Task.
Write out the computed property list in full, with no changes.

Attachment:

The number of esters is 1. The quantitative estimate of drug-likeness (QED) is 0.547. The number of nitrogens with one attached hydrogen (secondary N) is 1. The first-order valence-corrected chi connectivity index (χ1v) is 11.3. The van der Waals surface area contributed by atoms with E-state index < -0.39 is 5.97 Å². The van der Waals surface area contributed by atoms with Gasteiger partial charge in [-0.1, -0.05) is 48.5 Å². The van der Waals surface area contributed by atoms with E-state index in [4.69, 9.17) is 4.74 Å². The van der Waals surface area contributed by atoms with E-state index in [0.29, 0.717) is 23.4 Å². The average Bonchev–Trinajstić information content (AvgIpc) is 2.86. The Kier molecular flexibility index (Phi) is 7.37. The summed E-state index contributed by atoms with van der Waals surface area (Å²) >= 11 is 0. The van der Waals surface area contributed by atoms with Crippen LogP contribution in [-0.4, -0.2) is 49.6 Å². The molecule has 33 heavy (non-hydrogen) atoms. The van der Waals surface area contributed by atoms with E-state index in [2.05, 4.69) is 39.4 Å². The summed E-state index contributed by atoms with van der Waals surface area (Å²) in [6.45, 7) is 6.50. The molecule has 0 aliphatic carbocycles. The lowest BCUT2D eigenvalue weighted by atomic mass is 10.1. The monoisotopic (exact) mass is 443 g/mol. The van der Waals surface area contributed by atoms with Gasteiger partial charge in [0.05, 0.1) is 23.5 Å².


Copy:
The number of esters is 1. The quantitative estimate of drug-likeness (QED) is 0.547. The number of nitrogens with one attached hydrogen (secondary N) is 1. The first-order valence-corrected chi connectivity index (χ1v) is 11.3. The van der Waals surface area contributed by atoms with E-state index < -0.39 is 5.97 Å². The van der Waals surface area contributed by atoms with Gasteiger partial charge in [-0.1, -0.05) is 48.5 Å². The van der Waals surface area contributed by atoms with E-state index in [4.69, 9.17) is 4.74 Å². The van der Waals surface area contributed by atoms with E-state index in [0.29, 0.717) is 23.4 Å². The average Bonchev–Trinajstić information content (AvgIpc) is 2.86. The Kier molecular flexibility index (Phi) is 7.37. The summed E-state index contributed by atoms with van der Waals surface area (Å²) >= 11 is 0. The van der Waals surface area contributed by atoms with Crippen LogP contribution in [-0.4, -0.2) is 49.6 Å². The molecule has 33 heavy (non-hydrogen) atoms. The van der Waals surface area contributed by atoms with E-state index in [2.05, 4.69) is 39.4 Å². The summed E-state index contributed by atoms with van der Waals surface area (Å²) in [6.45, 7) is 6.50. The molecule has 0 aliphatic carbocycles. The lowest BCUT2D eigenvalue weighted by atomic mass is 10.1. The monoisotopic (exact) mass is 443 g/mol. The van der Waals surface area contributed by atoms with Gasteiger partial charge in [0.05, 0.1) is 23.5 Å².